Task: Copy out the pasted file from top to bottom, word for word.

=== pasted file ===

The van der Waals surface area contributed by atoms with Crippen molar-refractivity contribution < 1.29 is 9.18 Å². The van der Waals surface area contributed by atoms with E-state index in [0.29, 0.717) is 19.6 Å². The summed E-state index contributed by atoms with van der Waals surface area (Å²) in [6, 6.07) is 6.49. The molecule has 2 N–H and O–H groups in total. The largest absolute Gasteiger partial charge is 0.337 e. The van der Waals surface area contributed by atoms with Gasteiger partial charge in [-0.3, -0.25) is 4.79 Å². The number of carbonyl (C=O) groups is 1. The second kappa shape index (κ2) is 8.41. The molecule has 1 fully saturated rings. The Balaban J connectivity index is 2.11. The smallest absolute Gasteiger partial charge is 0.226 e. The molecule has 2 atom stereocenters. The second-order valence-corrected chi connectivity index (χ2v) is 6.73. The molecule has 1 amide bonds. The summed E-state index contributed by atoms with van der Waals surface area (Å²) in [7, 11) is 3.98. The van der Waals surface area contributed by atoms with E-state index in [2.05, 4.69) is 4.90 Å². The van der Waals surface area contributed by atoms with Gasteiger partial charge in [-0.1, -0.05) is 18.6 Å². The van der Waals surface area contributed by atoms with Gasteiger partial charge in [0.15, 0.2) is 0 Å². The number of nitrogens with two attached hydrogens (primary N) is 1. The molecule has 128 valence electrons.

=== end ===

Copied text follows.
The van der Waals surface area contributed by atoms with Crippen molar-refractivity contribution < 1.29 is 9.18 Å². The van der Waals surface area contributed by atoms with E-state index in [0.29, 0.717) is 19.6 Å². The summed E-state index contributed by atoms with van der Waals surface area (Å²) in [6, 6.07) is 6.49. The molecule has 2 N–H and O–H groups in total. The largest absolute Gasteiger partial charge is 0.337 e. The van der Waals surface area contributed by atoms with Gasteiger partial charge in [-0.3, -0.25) is 4.79 Å². The number of carbonyl (C=O) groups is 1. The second kappa shape index (κ2) is 8.41. The molecule has 1 fully saturated rings. The Balaban J connectivity index is 2.11. The smallest absolute Gasteiger partial charge is 0.226 e. The molecule has 2 atom stereocenters. The second-order valence-corrected chi connectivity index (χ2v) is 6.73. The molecule has 1 amide bonds. The summed E-state index contributed by atoms with van der Waals surface area (Å²) in [7, 11) is 3.98. The van der Waals surface area contributed by atoms with E-state index in [2.05, 4.69) is 4.90 Å². The van der Waals surface area contributed by atoms with Gasteiger partial charge in [-0.1, -0.05) is 18.6 Å². The van der Waals surface area contributed by atoms with Gasteiger partial charge in [0.15, 0.2) is 0 Å². The number of nitrogens with two attached hydrogens (primary N) is 1. The molecule has 128 valence electrons.